Posted by Matthew Choi '14
My project explores an aspect of a new movement in cooking called modernist cuisine. Modernist cuisine is the application of science-driven techniques to cooking. This embrace of science has drastically expanded the ways in which chefs can manipulate food. My project looked at how this technique changes the way chefs in some of the world’s best restaurant can conceptually approach their food. Technology has allowed chefs to make food look like whatever they want, exposing the utility of food as a language to be read. For example, chef Rene Redzeppi runs a restaurant called Noma in Denmark that is devoted to the use of Scandinavian ingredients. One of the ways he highlights this locality is by making his dishes symbolic of the origin of their ingredients. In the below dish, termed in the Noma cookbook as “Vegetables in Dirt,” Redzeppi has carefully reconstructed a slice of the Scandinavian Landscape. The individual ingredients in the dish are all highly manipulated, for example the “dirt” is made from dehydrated malt power that takes 2 days to prepare, yet it is presented as if you happened upon it in a garden. Redzeppi has figured out a way for technology to enhance the sensory context of his food. The dinner is not only taken by the beauty of the dish, but is also reminded of where it came from, all by just looking at it.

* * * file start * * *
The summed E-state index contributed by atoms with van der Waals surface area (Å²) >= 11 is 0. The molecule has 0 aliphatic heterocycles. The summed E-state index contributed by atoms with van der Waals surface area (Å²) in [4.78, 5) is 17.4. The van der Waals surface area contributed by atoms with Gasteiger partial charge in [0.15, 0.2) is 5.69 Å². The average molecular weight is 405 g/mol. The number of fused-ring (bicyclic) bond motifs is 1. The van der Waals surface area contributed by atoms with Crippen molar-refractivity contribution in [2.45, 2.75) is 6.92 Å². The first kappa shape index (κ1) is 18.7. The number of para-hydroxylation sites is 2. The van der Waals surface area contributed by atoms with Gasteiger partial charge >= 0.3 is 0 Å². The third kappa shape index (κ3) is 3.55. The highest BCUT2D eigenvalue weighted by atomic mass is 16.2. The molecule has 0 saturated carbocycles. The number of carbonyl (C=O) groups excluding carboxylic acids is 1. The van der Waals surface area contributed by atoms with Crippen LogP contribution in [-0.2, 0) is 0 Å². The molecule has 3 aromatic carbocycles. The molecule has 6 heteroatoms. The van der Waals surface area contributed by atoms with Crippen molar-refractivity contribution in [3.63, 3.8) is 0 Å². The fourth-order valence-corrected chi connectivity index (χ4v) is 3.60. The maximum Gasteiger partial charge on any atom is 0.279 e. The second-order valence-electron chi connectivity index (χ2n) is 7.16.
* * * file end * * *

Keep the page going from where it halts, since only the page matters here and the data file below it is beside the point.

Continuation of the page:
Figure: Vegetable field published in Redzepi, Rene. 2010. Noma: Time & Place in Nordic Cuisine. New York: Phaidon Press.
Find out what Skidmore's undergrads are currently working on. Use the Categories below to narrow down the types of posts you want to see.